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I have managed to change the present working directory to the folder containing downloaded rEFInd files. I have booted to Recovery Mode. The refind-bin-0.11.3 folder was downloaded to my Downloads folder.

I came across a new problem: ‘bad interpreter: no such file or directory’.

How can I fix this problem?

  • I've edited the question down to just the latest unresolved problem. Feel free to expand further to add some context. – grg Aug 2 '18 at 6:27
  • the users messengerm? Lol. That could lead to some mistakes if a space is misplaced. – JBis Aug 7 '18 at 13:11
  • Yes, Messengerm, it doesn't have underscore between, thought I could add a space between the two, but couldn't. but making changes in the user name can happen. but can't get Mac OS X to keep the user name in high caps. so yeah.....no mistake in username. Mac OS X will not allow to have space between "messenger" and "m" but yeah, we all choose names and who we want to be...... – user291594 Aug 8 '18 at 18:03
  • but other than that Jbis......this is the problem I came across in terminal........ env is missing and I got the error message -bash: ./refind-install: /usr/bin/env: bad interpreter: No such file or directory. this terminal is from recovery mode partition. – user291594 Aug 8 '18 at 18:03
  • @Jbis A space being misplaced? I don't see where....I can see error message so maybe it's caused by some mistakes. but we need to be very serious. plus I tried two command line paths in recovery partition, one was . refind-install and other was source refind-install, both lead me to an BSing error message telling me refind binary file is missing(it's talking about refine-bin-0.11.3 file being missing)... – user291594 Aug 11 '18 at 3:55
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I suspect the ‘refind-install’ script has a shebang pointing to /usr/bin/env, such as

#!/usr/bin/env bash

The Recovery environment doesn't have a /usr/bin/env, so attempting to access that path returns the error that there's ‘no such file or directory’ there.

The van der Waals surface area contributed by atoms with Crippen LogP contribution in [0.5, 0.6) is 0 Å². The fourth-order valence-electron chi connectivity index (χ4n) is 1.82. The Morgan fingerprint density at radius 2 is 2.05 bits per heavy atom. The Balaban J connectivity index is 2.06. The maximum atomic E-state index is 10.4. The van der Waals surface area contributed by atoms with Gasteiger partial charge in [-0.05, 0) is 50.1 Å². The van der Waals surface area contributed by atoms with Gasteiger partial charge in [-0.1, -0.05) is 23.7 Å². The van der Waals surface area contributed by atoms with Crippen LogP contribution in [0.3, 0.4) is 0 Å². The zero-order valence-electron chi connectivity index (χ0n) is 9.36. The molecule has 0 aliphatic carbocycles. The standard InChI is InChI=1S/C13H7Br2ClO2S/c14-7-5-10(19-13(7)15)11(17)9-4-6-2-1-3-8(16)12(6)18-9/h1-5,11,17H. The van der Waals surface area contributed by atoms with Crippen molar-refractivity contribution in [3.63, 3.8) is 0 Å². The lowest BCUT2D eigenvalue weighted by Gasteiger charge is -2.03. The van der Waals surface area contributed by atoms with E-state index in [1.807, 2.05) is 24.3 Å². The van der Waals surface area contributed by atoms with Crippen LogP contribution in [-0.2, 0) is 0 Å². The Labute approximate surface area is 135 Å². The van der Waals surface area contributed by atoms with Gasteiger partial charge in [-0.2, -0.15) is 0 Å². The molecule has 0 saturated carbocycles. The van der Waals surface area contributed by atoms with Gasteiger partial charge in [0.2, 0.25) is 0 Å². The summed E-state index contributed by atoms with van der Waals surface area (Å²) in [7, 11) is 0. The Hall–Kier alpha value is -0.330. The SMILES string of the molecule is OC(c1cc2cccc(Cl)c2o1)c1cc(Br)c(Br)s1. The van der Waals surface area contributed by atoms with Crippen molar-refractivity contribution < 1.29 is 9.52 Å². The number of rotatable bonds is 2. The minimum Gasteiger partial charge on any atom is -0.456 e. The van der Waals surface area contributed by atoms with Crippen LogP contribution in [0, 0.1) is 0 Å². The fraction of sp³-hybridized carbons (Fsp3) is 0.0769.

You can manually choose a shell to execute a script with by passing the script to the shell:

bash ./refind-install

Alternatively, you should be able to edit the script to point directly at the shell. Replace the first line in the script with something like this, presuming the line above is what's in the file.

#!/bin/bash

Note the space has been removed.

I have `/usr/bin/env` in my "Macintosh HD" but not in the recovery partition. Is this normal?

  • If you're talking about the rEFInd-Install script, How do I edit the script? mind giving the walk through? much appreciated. – user291594 Aug 5 '18 at 1:04
  • @M3553N63R See edited answer for running a script with a shell of your choice without editing the shebang by JBis – grg Aug 7 '18 at 17:48
  • You don't want to run a script in "any" shell because each shell has its own syntax. While ksh,zsh, and bash use bourne like syntax that is the same in each shell, they also have syntax that is unique to each shell. Best practice would be to read the first line ( the shebang)- head -n1 refind-install then use that shell within the shebang. – fd0 Aug 7 '18 at 18:28
  • tried Bash ./refind-install then like always I get told "copying sample configuration file as refind.conf; edit this file to configure rEFInd. – user291594 Aug 13 '18 at 8:19
  • @David Anderson Can we speak in chat room? – user291594 Aug 23 '18 at 22:30

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